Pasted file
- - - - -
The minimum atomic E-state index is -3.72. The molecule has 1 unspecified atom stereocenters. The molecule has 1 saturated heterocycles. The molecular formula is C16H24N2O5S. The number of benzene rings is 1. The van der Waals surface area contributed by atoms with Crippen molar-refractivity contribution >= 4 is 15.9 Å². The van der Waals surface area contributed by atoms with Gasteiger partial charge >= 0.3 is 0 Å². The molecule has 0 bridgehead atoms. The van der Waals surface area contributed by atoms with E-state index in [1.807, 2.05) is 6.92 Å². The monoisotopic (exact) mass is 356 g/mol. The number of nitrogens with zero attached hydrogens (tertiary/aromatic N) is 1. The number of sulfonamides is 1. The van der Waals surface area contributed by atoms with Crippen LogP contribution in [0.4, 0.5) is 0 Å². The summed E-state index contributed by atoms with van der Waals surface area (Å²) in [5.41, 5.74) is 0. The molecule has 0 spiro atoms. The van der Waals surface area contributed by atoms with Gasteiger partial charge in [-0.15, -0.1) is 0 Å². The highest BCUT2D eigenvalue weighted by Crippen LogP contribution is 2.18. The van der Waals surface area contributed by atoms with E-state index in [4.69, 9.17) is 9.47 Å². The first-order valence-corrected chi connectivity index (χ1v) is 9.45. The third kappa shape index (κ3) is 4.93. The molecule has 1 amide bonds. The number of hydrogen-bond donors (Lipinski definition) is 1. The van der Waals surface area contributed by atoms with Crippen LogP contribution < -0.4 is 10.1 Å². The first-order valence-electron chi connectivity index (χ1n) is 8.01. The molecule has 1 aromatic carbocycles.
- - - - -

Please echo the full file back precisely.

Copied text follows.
The minimum atomic E-state index is -3.72. The molecule has 1 unspecified atom stereocenters. The molecule has 1 saturated heterocycles. The molecular formula is C16H24N2O5S. The number of benzene rings is 1. The van der Waals surface area contributed by atoms with Crippen molar-refractivity contribution >= 4 is 15.9 Å². The van der Waals surface area contributed by atoms with Gasteiger partial charge >= 0.3 is 0 Å². The molecule has 0 bridgehead atoms. The van der Waals surface area contributed by atoms with E-state index in [1.807, 2.05) is 6.92 Å². The monoisotopic (exact) mass is 356 g/mol. The number of nitrogens with zero attached hydrogens (tertiary/aromatic N) is 1. The number of sulfonamides is 1. The van der Waals surface area contributed by atoms with Crippen LogP contribution in [0.4, 0.5) is 0 Å². The summed E-state index contributed by atoms with van der Waals surface area (Å²) in [5.41, 5.74) is 0. The molecule has 0 spiro atoms. The van der Waals surface area contributed by atoms with Gasteiger partial charge in [-0.15, -0.1) is 0 Å². The highest BCUT2D eigenvalue weighted by Crippen LogP contribution is 2.18. The van der Waals surface area contributed by atoms with E-state index in [4.69, 9.17) is 9.47 Å². The first-order valence-corrected chi connectivity index (χ1v) is 9.45. The third kappa shape index (κ3) is 4.93. The molecule has 1 amide bonds. The number of hydrogen-bond donors (Lipinski definition) is 1. The van der Waals surface area contributed by atoms with Crippen LogP contribution < -0.4 is 10.1 Å². The first-order valence-electron chi connectivity index (χ1n) is 8.01. The molecule has 1 aromatic carbocycles.